In Miami’s lushly verdant north Coconut Grove, on a winding street that’s hardly more than a lane, Bob Easterling lives in a 65-year-old house shrouded in trees.
His home’s neighbors on Opechee Drive are a picturesquely disparate lot. Stucco cottages from the 1920s and concrete bungalows from the ‘30s dwell harmoniously with some later additions under a dense canopy of oaks and palms, endowing the street with a fairy-tale quality that’s quintessentially Coconut Grove.
Until, that is, what one longtime Grove figure has dubbed the Attack of the White Boxes began. A large alien structure landed in their midst, helping trigger a revolt by residents the likes of which even the famously tree-hugging Grove has rarely seen before.
The invader on Opechee is a starkly contemporary, 5,600-square-foot cube, still under construction, that’s wedged nearly lot-line-to-lot-line between Easterling’s unassuming one-story house and a pretty1924 cottage that’s been home to Mary Ann Connors and her husband for 42 years. The new house’s most salient feature: a two-story glass-and-steel front that Easterling complains seems better suited to a Gap store on Lincoln Road Mall than a residential street in the Grove, Miami’s oldest section.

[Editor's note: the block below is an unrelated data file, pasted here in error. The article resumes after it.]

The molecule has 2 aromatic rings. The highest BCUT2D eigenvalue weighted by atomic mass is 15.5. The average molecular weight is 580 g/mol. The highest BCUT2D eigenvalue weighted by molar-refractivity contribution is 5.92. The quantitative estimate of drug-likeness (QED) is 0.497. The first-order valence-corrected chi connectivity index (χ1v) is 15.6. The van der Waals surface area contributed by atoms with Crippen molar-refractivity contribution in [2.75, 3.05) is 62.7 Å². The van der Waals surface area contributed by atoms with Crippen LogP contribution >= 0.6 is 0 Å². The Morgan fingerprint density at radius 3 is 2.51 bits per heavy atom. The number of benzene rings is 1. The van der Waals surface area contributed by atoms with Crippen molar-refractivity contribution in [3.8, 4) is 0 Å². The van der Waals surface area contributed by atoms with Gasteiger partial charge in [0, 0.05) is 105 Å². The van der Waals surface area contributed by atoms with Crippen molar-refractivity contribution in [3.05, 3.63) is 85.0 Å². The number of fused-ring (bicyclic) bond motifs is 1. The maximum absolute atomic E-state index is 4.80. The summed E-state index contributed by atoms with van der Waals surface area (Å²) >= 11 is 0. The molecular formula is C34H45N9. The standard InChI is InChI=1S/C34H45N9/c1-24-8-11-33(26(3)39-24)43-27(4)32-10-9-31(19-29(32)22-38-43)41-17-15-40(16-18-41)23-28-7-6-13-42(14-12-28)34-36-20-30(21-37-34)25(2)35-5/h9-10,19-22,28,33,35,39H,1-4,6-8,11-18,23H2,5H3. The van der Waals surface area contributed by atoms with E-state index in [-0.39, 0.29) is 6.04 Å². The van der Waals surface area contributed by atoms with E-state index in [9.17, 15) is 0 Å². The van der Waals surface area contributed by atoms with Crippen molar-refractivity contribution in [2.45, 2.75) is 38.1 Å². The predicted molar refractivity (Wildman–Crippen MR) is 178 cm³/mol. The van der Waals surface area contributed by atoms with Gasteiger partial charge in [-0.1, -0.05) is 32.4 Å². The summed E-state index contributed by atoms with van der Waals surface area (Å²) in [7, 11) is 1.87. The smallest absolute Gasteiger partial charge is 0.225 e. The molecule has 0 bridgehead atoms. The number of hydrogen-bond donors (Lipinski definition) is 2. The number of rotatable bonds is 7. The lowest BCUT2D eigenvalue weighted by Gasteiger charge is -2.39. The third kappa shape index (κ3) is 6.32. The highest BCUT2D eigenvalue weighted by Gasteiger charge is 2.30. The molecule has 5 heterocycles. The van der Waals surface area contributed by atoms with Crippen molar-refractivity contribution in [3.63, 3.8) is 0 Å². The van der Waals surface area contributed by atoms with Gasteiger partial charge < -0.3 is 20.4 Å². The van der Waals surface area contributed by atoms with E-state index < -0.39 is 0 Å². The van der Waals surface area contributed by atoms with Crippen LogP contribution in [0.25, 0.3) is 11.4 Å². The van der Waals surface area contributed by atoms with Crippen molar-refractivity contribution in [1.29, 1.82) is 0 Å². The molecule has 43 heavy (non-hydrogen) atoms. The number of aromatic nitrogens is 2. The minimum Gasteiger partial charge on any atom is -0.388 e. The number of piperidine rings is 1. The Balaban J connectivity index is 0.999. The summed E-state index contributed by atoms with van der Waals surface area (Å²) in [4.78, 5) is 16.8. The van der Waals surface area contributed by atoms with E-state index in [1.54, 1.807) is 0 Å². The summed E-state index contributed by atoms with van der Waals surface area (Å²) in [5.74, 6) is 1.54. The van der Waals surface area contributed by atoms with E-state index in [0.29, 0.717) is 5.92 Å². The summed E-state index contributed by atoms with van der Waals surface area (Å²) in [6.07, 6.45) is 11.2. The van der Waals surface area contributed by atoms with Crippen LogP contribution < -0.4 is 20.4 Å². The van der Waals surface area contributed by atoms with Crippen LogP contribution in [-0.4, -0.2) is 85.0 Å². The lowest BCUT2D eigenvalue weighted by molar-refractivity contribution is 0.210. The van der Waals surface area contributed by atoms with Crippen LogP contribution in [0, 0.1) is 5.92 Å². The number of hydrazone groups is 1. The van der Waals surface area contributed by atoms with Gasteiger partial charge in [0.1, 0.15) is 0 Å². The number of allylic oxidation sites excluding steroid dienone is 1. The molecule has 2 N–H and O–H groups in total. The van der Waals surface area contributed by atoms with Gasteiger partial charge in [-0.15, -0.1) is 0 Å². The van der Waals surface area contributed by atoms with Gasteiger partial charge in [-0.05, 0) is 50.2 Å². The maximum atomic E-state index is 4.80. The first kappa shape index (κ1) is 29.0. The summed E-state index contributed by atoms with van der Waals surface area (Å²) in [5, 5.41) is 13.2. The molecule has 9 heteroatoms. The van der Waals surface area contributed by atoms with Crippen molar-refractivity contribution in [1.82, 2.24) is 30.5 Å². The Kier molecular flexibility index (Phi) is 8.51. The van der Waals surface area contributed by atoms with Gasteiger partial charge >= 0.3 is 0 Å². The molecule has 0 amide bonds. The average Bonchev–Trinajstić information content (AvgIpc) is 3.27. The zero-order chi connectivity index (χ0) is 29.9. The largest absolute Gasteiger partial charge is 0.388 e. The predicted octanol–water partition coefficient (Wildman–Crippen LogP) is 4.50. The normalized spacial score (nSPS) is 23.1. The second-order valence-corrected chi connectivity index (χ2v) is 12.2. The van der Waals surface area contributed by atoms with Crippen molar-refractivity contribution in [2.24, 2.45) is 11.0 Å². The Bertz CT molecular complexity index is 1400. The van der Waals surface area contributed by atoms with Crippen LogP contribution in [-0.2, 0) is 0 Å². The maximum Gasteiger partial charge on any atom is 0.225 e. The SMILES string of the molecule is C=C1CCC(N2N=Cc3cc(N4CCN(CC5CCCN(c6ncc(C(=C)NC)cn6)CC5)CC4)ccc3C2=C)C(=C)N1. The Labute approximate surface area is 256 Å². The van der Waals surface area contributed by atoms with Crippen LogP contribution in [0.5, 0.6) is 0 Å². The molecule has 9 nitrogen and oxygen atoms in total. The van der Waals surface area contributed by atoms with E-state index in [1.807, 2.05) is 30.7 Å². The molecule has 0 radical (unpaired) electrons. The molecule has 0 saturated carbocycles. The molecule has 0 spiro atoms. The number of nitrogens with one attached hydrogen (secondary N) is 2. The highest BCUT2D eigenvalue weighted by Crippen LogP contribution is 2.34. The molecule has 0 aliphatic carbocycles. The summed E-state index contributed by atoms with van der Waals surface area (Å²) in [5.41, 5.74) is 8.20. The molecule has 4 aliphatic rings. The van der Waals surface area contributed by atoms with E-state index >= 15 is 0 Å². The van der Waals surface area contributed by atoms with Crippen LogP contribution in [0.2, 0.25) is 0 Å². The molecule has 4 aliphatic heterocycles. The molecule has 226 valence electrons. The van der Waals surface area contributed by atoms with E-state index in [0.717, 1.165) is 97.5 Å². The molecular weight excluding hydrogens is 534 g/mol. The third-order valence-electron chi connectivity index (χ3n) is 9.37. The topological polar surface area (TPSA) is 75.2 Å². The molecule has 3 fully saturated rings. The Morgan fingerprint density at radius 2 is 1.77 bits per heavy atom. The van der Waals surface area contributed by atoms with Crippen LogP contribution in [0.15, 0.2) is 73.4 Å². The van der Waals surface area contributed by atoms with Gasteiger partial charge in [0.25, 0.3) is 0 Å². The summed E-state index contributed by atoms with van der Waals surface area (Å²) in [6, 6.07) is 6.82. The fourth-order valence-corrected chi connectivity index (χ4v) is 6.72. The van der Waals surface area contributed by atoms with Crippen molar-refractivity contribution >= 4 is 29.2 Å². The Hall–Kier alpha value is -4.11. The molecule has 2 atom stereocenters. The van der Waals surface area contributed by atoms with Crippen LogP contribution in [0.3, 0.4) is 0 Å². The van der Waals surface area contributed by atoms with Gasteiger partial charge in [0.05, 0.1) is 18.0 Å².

Never miss a local story.
The real problem with the house, neighbors say, is not so much the architectural style, which some like, but the way it overwhelms its neighbors and occupies nearly its full 7,000-square-foot lot. That leaves little room for much else to grow — including the large canopy trees that define the Grove. Listing images from the developer, Aspect Custom Residential Builders, show not a single tree on the property — just a broad driveway and a bare fringe of lawn, as if the house sat on a one-acre estate lot in suburban Pinecrest and not in one of the city’s most luxuriant neighborhoods.
“I’m not against contemporary architecture. But when they they suck up the entire lot, that’s another matter,” Easterling said. “There’s no yard. There’s no privacy. There’s a pool the size of a tub. All of a sudden there are millions of these all over the Grove, and this is one of the worst.”
Driven by the rediscovery of the Grove by the affluent, rising land prices in the neighborhood and a raft of speculators angling to cash in, similarly minimalist concrete-and-glass boxes, most painted a blinding white, are replicating across the single-family residential neighborhoods of the north and south Grove.
Developers and real-estate agents say the clean, modern look, with its walls of clear glass and its unobstructed exposure to the street, is hugely popular with well-to-do foreign buyers and young couples who are happy to pay upwards of $2 million for a house in the Grove but don’t want to deal with yardwork. The developers say the houses they build are in compliance with zoning rules that apply in the Grove.